The most common forms of self-monitoring/testing are 1) blood pressure measurement and 2) blood glucose measurement performed by adiabetic patient and used by a physician to evaluate the patient's glycemic control and to recommend changes in management.2,3 Other conditions that are conducive to self-monitoring/testing include asthma (in which spirometry ismeasured), congestive heart failure (weights, symptoms, blood pressure), cardiac arrhythmias (electrocardiography), anticoagulation therapy (prothrombin time), and post-acute hospital care. Monitoring allows preventive measures to be taken before problems get so severe that hospitalization becomes necessary. This could be particularly helpful to people whose mobility is limited or who may not be well enough to travel. Telemetry devices could alsoprovide a more cost-effective method of care, by reducing medical visits for conditions that are not severe.

Clinician-interactive telemedicine services are real-time clinician-patient interactions that conventionally require face-to-face encounters between a patient and a physician. Examples of clinician-interactive services that might be delivered by telemedicine include office visits, hospital visits, consultations, and home visits, as well as a variety of specialized examinations and procedures. A list of these services is provided later in this report.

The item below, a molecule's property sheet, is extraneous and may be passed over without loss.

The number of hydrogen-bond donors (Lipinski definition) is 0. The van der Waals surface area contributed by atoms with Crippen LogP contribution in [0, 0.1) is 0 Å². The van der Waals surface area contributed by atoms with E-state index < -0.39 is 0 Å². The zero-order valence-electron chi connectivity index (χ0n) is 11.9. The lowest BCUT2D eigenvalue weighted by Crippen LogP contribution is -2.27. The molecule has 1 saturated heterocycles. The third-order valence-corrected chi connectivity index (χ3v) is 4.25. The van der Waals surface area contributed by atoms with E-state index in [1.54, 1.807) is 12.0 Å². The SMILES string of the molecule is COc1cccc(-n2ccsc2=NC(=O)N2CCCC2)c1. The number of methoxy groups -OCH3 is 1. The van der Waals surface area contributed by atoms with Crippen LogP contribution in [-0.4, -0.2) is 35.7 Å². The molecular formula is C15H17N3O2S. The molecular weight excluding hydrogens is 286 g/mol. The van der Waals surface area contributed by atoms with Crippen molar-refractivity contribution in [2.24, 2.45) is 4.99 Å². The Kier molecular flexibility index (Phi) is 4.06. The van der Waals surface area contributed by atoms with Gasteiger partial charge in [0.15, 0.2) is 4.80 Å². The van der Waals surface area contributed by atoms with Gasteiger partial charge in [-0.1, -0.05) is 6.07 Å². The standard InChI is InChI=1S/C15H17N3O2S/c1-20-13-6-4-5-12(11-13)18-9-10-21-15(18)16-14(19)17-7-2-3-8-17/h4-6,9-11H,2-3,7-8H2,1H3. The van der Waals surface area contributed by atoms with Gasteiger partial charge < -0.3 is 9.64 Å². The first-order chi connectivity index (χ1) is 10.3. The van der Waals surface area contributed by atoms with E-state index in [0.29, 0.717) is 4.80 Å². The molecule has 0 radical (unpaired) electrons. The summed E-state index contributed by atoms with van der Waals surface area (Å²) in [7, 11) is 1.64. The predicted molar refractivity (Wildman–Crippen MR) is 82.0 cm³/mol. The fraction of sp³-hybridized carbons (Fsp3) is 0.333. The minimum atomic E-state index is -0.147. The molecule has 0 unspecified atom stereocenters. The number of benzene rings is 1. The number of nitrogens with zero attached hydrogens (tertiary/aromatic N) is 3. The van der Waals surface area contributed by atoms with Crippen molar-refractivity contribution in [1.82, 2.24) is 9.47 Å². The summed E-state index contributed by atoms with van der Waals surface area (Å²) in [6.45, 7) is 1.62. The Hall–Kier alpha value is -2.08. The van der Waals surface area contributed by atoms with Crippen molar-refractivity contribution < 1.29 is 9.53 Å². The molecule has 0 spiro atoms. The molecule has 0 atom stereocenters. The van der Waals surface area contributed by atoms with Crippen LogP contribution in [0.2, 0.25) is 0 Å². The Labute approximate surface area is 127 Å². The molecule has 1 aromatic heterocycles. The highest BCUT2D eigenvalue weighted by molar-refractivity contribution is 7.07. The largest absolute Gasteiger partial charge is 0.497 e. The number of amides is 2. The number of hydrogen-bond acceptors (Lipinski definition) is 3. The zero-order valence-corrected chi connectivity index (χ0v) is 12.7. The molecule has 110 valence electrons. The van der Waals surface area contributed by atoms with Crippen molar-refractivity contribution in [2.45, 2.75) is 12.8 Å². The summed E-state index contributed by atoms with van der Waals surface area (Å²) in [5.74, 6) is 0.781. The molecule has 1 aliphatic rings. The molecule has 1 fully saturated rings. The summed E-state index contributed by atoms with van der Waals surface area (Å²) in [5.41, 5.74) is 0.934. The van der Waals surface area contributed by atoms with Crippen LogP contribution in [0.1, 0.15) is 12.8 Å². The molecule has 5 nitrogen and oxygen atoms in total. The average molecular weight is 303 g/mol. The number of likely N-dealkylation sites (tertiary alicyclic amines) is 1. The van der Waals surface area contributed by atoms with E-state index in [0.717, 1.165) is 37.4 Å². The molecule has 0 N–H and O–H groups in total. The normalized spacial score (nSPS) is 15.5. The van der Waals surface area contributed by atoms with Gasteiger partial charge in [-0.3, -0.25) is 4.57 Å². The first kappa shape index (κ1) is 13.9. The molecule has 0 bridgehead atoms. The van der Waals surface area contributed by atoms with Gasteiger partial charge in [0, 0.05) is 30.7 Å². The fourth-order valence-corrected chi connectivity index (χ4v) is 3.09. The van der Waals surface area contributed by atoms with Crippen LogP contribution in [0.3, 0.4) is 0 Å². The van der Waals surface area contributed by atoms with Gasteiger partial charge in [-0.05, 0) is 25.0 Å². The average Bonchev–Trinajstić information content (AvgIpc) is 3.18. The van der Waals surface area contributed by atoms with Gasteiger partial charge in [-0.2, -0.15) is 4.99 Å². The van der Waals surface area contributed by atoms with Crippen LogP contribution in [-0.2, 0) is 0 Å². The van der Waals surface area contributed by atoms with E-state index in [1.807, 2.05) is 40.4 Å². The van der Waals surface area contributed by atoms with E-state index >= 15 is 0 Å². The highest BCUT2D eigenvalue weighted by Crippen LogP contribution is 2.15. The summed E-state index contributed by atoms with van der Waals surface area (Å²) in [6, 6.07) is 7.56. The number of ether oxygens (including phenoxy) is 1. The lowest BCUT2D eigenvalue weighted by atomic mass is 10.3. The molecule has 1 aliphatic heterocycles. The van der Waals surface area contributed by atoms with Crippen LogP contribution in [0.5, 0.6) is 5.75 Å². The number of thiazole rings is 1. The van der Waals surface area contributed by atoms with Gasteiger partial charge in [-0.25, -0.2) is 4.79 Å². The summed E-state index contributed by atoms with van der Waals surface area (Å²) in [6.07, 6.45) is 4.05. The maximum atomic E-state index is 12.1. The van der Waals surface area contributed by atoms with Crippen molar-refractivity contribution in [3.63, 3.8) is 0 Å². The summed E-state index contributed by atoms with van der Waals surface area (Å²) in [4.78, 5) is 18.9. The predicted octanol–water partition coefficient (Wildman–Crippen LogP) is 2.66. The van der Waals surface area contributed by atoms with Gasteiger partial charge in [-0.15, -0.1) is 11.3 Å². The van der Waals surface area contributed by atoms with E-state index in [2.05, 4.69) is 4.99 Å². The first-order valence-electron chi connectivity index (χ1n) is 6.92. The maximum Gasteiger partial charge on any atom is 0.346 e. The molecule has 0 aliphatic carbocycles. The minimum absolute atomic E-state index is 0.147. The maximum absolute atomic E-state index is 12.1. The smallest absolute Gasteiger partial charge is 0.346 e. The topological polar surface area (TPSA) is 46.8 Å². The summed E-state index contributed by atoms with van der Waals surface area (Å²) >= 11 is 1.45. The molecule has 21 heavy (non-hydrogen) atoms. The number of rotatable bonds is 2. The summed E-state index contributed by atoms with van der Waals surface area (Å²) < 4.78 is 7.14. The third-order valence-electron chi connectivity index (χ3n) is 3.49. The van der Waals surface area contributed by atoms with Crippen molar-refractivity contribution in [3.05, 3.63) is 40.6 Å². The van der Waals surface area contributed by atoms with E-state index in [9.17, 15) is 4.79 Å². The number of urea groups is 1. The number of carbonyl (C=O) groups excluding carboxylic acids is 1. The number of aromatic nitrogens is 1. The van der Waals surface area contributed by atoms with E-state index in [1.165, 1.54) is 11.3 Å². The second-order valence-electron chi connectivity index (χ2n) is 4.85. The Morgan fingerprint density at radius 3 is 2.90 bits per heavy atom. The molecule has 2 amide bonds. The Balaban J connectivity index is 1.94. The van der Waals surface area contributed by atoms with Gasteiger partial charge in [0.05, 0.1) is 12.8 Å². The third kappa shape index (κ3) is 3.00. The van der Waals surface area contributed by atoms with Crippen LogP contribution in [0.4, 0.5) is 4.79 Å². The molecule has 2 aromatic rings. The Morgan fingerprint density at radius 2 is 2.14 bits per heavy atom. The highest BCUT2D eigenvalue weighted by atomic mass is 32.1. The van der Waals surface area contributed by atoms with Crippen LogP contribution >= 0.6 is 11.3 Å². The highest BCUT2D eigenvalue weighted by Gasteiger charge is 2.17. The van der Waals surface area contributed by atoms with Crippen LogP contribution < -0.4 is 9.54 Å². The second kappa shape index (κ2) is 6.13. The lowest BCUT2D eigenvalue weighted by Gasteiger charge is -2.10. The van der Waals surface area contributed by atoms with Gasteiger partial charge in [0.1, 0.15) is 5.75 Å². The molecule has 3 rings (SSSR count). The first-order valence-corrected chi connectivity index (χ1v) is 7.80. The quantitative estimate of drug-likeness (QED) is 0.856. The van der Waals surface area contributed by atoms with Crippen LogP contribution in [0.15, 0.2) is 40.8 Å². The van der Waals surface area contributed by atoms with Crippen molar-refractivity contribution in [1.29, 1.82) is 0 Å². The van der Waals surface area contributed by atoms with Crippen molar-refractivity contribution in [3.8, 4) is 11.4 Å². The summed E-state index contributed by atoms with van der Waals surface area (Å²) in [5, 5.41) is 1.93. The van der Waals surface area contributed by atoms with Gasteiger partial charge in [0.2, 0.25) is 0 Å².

According to the Association of Telemedicine Service Providers (ATSP), about 2,000 out of 750,000 U.S. physicians use telemedicine. 4 (From 1998 report on telemedicine activity. 1999 report was unavailable at time of report.) Teleradiology is the most common application. In 1997 about 250,000 diagnostic teleradiology studies were done in the United States. 5 During the same period, 46,231 interactive video and store-and-forward telemedicine encounters were performed. The most active specialties were psychiatry (17.9 percent), cardiology (16.7 percent), ophthalmology (9.6 percent), and orthopedics (5.7 percent). 6 In some specialties, such as ophthalmology, one or two large programs account for almost all consultations nationwide.